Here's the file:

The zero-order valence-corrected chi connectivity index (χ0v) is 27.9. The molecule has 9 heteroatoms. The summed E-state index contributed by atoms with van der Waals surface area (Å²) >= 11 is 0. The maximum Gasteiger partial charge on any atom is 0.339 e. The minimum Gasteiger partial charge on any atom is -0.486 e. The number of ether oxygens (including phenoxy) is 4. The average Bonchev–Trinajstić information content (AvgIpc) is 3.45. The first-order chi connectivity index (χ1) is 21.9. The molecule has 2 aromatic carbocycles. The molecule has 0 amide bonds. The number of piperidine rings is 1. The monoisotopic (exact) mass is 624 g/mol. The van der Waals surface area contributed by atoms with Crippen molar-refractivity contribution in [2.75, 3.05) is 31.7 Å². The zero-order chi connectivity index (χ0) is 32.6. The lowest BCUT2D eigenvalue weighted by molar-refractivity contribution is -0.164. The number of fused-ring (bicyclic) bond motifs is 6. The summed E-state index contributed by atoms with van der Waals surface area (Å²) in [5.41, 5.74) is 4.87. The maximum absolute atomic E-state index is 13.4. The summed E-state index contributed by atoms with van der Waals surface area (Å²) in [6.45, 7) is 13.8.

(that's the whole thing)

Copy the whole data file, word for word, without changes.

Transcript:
The zero-order valence-corrected chi connectivity index (χ0v) is 27.9. The molecule has 9 heteroatoms. The summed E-state index contributed by atoms with van der Waals surface area (Å²) >= 11 is 0. The maximum Gasteiger partial charge on any atom is 0.339 e. The minimum Gasteiger partial charge on any atom is -0.486 e. The number of ether oxygens (including phenoxy) is 4. The average Bonchev–Trinajstić information content (AvgIpc) is 3.45. The first-order chi connectivity index (χ1) is 21.9. The molecule has 2 aromatic carbocycles. The molecule has 0 amide bonds. The number of piperidine rings is 1. The monoisotopic (exact) mass is 624 g/mol. The van der Waals surface area contributed by atoms with Crippen molar-refractivity contribution in [2.75, 3.05) is 31.7 Å². The zero-order chi connectivity index (χ0) is 32.6. The lowest BCUT2D eigenvalue weighted by molar-refractivity contribution is -0.164. The number of fused-ring (bicyclic) bond motifs is 6. The summed E-state index contributed by atoms with van der Waals surface area (Å²) in [5.41, 5.74) is 4.87. The maximum absolute atomic E-state index is 13.4. The summed E-state index contributed by atoms with van der Waals surface area (Å²) in [6.45, 7) is 13.8.